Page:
Josh Sparks: Thanks guys. Thanks for having me.
Guy Lawrence: Now, look, very excited, mate. I think today’s topics are going to be great. We’re going to certainly want to cover a few things, especially like bringing Mr. Paleo Primal himself over, Mark Sisson, earlier in the year for the THR1VE symposium; which was awesome, by the way.
Josh Sparks: Oh, great.
Guy Lawrence: And of course the THR1VE brand itself and how you’ve taken the food courts kind of head on with the THR1VE cafeteria chain. So, there’ll be lots to discuss, mate, so, very much looking forward to it.
Josh Sparks: I’m excited to be here.
Guy Lawrence: So, before all that, we get into those subjects, what did you used to do before you got in the health industry?
Josh Sparks: Before I did THR1VE?
Guy Lawrence: Yeah.
Josh Sparks: So, my journey has been a fairly interesting one. I studied law and I worked very briefly in mergers and acquisitions law and decided, as I think many young lawyers do, that law school is not the same as being a lawyer and got out of that fairly promptly.
And then for the bulk of my career, the last 15 years prior to THR1VE, I was in various fashion businesses. So, all retail, I guess THR1VE is a retail, but fashion and lifestyle focus, never food.
So, I was the first CEO of sass & bide, which is an Australian women’s label that some of your listeners may be familiar with. And then I moved to the U.S. and became the CEO of Thom Browne of New York, which is a men’s line in New York. And then I moved to Philadelphia and ran the ecommerce business at Anthropologie, which is part of the Urban Outfitters group.
So, all fashion; tons of fun. You know, the really interesting thing about fashion and I think how it relates to what you guys are doing, and what I’m doing, what any of us are trying to strike out on our own and create a brand is that within the fashion industry what you’re really doing is storytelling. You’re building brands around what is otherwise largely a commodity product. The $30 jeans use the same denim as the $200 jeans.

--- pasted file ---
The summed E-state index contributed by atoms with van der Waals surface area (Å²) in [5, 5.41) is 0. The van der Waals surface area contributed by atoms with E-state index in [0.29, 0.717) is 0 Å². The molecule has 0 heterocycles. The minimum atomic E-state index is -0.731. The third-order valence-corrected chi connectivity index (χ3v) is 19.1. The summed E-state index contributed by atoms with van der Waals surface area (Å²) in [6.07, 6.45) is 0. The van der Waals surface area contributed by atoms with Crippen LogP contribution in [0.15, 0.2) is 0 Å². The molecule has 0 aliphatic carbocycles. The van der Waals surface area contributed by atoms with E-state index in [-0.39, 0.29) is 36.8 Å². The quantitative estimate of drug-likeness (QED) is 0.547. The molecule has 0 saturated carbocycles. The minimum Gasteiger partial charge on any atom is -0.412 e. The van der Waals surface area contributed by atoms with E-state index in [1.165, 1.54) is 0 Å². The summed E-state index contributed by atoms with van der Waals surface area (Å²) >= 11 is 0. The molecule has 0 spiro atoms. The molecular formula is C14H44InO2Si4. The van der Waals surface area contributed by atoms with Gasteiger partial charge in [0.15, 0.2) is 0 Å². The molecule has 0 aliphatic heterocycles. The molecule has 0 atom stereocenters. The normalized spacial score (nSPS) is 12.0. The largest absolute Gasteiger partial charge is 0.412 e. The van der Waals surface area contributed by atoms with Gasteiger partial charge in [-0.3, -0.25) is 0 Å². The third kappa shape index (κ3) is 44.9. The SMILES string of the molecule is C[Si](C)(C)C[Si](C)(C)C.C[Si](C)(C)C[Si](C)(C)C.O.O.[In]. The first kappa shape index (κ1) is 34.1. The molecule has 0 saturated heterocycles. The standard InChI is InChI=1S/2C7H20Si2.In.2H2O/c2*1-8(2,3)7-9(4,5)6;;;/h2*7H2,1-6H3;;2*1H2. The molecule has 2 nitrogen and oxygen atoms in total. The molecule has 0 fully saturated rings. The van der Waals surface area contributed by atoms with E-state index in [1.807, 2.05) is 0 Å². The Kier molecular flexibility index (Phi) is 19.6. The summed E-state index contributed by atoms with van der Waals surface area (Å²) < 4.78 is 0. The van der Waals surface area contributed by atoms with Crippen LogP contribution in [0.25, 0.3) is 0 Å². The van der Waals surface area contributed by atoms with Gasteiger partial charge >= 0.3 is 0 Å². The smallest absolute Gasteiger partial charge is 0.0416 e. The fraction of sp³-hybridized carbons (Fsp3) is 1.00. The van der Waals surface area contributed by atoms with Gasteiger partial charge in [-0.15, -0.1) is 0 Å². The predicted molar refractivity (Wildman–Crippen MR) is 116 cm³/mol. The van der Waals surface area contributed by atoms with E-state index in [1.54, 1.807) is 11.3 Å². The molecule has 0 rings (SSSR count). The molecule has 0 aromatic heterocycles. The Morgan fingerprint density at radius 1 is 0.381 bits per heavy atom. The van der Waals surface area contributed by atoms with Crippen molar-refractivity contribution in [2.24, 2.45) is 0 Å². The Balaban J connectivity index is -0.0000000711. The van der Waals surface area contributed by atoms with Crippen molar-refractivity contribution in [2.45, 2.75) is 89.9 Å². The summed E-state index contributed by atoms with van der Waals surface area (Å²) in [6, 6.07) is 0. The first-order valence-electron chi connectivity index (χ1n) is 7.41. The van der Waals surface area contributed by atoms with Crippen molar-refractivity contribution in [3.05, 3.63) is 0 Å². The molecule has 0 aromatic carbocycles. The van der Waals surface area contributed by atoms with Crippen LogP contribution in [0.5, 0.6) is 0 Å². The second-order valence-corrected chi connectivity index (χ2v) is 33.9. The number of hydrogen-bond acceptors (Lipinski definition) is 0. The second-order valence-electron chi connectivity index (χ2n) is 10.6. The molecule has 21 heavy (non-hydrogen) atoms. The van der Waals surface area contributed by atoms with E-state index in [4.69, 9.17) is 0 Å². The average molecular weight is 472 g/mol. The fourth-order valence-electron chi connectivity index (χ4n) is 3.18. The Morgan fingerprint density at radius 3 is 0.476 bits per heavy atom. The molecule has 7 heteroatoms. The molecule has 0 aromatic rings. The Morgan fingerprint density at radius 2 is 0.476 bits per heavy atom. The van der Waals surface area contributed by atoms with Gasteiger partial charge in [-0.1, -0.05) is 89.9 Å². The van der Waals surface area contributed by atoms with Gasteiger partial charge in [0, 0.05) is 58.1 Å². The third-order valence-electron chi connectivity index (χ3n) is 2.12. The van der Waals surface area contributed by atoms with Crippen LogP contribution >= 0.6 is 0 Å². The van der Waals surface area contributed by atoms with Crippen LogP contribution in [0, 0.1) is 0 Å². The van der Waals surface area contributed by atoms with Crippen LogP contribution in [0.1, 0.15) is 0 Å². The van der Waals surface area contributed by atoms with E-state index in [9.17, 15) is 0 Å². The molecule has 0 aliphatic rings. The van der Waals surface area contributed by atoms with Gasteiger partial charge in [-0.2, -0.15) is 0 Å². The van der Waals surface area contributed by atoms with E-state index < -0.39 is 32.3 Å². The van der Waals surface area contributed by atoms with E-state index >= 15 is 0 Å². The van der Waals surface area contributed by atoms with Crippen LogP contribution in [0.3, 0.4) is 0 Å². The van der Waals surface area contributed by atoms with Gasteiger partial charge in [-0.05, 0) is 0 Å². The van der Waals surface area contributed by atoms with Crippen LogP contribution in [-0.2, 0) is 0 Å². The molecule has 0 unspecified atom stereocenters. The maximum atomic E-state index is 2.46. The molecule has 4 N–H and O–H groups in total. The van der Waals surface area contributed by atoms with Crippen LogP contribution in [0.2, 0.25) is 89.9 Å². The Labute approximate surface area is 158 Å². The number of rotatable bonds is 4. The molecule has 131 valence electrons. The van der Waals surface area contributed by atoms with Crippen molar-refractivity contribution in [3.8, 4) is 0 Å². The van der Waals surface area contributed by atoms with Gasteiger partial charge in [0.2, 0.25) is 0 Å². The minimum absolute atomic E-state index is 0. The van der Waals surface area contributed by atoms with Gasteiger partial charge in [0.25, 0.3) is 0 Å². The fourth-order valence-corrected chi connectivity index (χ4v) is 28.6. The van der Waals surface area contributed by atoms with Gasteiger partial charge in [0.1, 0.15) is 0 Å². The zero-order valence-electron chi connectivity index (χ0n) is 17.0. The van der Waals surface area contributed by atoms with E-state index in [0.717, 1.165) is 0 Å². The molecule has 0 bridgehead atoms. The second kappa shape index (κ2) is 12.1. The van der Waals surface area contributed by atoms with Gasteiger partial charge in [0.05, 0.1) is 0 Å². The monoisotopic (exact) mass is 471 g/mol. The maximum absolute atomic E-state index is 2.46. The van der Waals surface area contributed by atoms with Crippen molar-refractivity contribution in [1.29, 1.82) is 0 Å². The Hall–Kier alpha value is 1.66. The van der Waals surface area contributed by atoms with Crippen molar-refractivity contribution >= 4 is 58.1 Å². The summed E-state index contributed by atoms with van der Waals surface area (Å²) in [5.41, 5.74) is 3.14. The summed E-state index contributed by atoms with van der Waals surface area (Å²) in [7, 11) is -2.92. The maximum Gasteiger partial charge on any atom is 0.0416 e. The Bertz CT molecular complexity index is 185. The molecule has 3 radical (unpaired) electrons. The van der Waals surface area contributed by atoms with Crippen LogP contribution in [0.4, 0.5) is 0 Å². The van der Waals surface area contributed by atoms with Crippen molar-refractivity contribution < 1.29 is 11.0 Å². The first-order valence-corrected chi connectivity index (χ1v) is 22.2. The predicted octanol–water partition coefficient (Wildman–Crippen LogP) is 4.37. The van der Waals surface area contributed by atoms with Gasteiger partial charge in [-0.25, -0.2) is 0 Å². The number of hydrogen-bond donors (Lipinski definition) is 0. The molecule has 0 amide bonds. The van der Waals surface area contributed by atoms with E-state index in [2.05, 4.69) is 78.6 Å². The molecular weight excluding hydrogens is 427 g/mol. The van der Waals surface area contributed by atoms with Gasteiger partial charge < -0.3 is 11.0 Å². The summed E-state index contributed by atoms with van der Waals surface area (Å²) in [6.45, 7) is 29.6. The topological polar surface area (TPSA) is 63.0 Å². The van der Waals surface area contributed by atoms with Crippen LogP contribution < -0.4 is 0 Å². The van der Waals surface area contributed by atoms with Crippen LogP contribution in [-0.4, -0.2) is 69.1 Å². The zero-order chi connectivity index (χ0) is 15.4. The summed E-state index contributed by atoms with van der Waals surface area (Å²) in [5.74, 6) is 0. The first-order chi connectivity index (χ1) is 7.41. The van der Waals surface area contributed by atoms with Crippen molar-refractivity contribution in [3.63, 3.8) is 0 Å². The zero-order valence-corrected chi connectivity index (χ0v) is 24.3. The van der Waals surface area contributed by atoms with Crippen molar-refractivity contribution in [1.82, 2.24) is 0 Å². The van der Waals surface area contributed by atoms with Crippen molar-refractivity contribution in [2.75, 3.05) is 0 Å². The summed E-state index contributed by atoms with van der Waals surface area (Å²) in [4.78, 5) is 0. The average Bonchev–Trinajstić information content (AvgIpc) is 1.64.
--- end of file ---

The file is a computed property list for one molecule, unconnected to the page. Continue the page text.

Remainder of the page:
So, it’s really about the creativity you can bring to the design and the creativity you can bring to the storytelling to really set it apart. So, I think that that’s what I loved about the fashion industry.
On the flip side my personal passion, really my whole life, has been around health and wellness. Every since I was a high school and college athlete, I’ve always been particularly interested in the intersection of training modalities, training methodologies and nutrition and how to best support each and really ultimately the synergy between the two.
But as I got older, while I was doing all this fashion stuff, I think I experienced what so many of us do and I started to … my body wasn’t responding quite the way I wanted and my thinking that you could steer the ship through exercise started to be challenged by the evidence that confronted me in the mirror every morning and on the scales and in the gym and I just wasn’t performing or looking or feeling quite as I did.
So, I started to explore the nutrition side much more actively. Until then, I think like a lot of guys in their 20s and early 30s, it’s much more about training for a while, or at least it was for me and perhaps my generation.
But as I started to explore nutrition, like you guys and like so many in our community, I discovered ancestral health templates. So the Paleo, the Primal, the Weston A Price and started to experiment with reducing processed foods. I mean, it sounds crazy now that this was an experiment, but reducing processed foods, reducing our processed carbs in particular, amping up the veggies. It’s just so incredibly obvious now, but at the time it was a revelation.
So, as I was professionally developing the skill set around branding and marketing and communications and running businesses here and in the U.S., personally I was having this journey of discovery, this very exciting revelation around what we eat and how profoundly it impacts how we feel and perform, whether it’s physically in the gym or whether it’s mentally and emotionally at work, in our relationships, or whatever.
So, it’s really … I guess I just had this light bulb moment of, “How do I connect the two?” This professional experience that I’ve had, what I’ve loved, around the fashion industry with what is a much deeper personal passion to me than the fashion space and that is health and wellness.
And to cut a very long story short, that’s how I came to develop the idea for THR1VE.
Guy Lawrence: Yeah, right. How long ago was that, Josh?